Uptake of PAHs by cabbage root and leaf in vegetable plots near a large coking manufacturer and associations with PAHs in cabbage core

Uptake of PAHs by cabbage root and leaf in vegetable plots near a large coking manufacturer and... Samples of ambient air (including gaseous and particulate phases), dust fall, surface soil, rhizosphere soil, core (edible part), outer leaf, and root of cabbage from eight vegetable plots near a large coking manufacturer were collected during the harvest period. Concentrations, compositions, and distributions of parent PAHs in different samples were determined. Our results indicated that most of the parent PAHs in air occurred in the gaseous phase, dominated by low molecular weight (LMW) species with two to three rings. Specific isomeric ratios and principal component analysis were employed to preliminarily identify the local sources of parent PAHs emitted. The main emission sources of parent PAHs could be apportioned as a mixture of coal combustion, coking production, and traffic tailing gas. PAH components with two to four rings were prevailing in dust fall, surface soil, and rhizosphere soil. Concentrations of PAHs in surface soil exhibited a significant positive correlation with topsoil TOC fractions. Compositional profiles in outer leaf and core of cabbage, dominated by LMW species, were similar to those in the local air. Overall, the order of parent PAH concentration in cabbage was outer leaf > root > core. Partial correlation analysis and multivariate linear stepwise regression revealed that PAH concentrations in cabbage core were closely associated with PAHs present both in root and in outer leaf, namely, affected by adsorption, then absorption, and translocation of PAHs from rhizosphere soil and ambient air, respectively. http://www.deepdyve.com/assets/images/DeepDyve-Logo-lg.png Environmental Science and Pollution Research Springer Journals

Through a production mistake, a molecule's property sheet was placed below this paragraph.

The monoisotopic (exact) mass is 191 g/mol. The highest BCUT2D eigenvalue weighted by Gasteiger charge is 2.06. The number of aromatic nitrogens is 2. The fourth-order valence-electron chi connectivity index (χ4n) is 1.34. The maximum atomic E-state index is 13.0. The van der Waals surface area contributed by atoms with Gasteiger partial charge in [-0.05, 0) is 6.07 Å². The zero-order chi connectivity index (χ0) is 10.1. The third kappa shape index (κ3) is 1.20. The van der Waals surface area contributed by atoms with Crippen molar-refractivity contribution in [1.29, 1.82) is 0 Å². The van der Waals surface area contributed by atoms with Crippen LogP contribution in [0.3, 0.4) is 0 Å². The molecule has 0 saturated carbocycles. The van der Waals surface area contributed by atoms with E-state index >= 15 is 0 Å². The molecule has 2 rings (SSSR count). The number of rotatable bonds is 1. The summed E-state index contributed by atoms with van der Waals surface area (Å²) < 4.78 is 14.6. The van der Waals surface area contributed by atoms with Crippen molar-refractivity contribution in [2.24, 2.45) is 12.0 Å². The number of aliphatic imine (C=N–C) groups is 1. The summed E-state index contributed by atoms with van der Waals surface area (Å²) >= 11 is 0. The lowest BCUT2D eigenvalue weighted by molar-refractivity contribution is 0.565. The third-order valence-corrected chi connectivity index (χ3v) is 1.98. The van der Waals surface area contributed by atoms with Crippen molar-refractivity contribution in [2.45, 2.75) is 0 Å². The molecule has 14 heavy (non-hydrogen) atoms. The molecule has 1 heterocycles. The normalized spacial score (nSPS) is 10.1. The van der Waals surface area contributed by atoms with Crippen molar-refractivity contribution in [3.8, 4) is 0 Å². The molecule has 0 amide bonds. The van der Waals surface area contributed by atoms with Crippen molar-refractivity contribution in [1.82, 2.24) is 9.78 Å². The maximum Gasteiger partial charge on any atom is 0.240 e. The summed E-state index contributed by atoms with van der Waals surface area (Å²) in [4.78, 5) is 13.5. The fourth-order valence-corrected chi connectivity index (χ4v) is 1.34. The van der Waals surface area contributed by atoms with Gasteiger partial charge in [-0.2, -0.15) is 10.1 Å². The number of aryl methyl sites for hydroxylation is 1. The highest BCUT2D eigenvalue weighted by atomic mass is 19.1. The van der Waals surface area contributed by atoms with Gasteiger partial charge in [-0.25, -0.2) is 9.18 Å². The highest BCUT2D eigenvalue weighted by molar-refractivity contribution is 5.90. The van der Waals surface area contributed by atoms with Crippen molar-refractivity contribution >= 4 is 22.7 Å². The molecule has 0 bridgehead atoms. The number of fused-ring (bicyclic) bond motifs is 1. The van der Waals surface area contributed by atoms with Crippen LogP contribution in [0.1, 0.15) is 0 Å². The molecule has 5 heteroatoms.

Uptake of PAHs by cabbage root and leaf in vegetable plots near a large coking manufacturer and associations with PAHs in cabbage core

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Publisher
Springer Berlin Heidelberg
Copyright
Copyright © 2017 by Springer-Verlag GmbH Germany
Subject
Environment; Environment, general; Environmental Chemistry; Ecotoxicology; Environmental Health; Atmospheric Protection/Air Quality Control/Air Pollution; Waste Water Technology / Water Pollution Control / Water Management / Aquatic Pollution
ISSN
0944-1344
eISSN
1614-7499
D.O.I.
10.1007/s11356-017-9548-6
Publisher site
See Article on Publisher Site

Abstract

Samples of ambient air (including gaseous and particulate phases), dust fall, surface soil, rhizosphere soil, core (edible part), outer leaf, and root of cabbage from eight vegetable plots near a large coking manufacturer were collected during the harvest period. Concentrations, compositions, and distributions of parent PAHs in different samples were determined. Our results indicated that most of the parent PAHs in air occurred in the gaseous phase, dominated by low molecular weight (LMW) species with two to three rings. Specific isomeric ratios and principal component analysis were employed to preliminarily identify the local sources of parent PAHs emitted. The main emission sources of parent PAHs could be apportioned as a mixture of coal combustion, coking production, and traffic tailing gas. PAH components with two to four rings were prevailing in dust fall, surface soil, and rhizosphere soil. Concentrations of PAHs in surface soil exhibited a significant positive correlation with topsoil TOC fractions. Compositional profiles in outer leaf and core of cabbage, dominated by LMW species, were similar to those in the local air. Overall, the order of parent PAH concentration in cabbage was outer leaf > root > core. Partial correlation analysis and multivariate linear stepwise regression revealed that PAH concentrations in cabbage core were closely associated with PAHs present both in root and in outer leaf, namely, affected by adsorption, then absorption, and translocation of PAHs from rhizosphere soil and ambient air, respectively.

Journal

Environmental Science and Pollution ResearchSpringer Journals

Published: Jun 27, 2017

References

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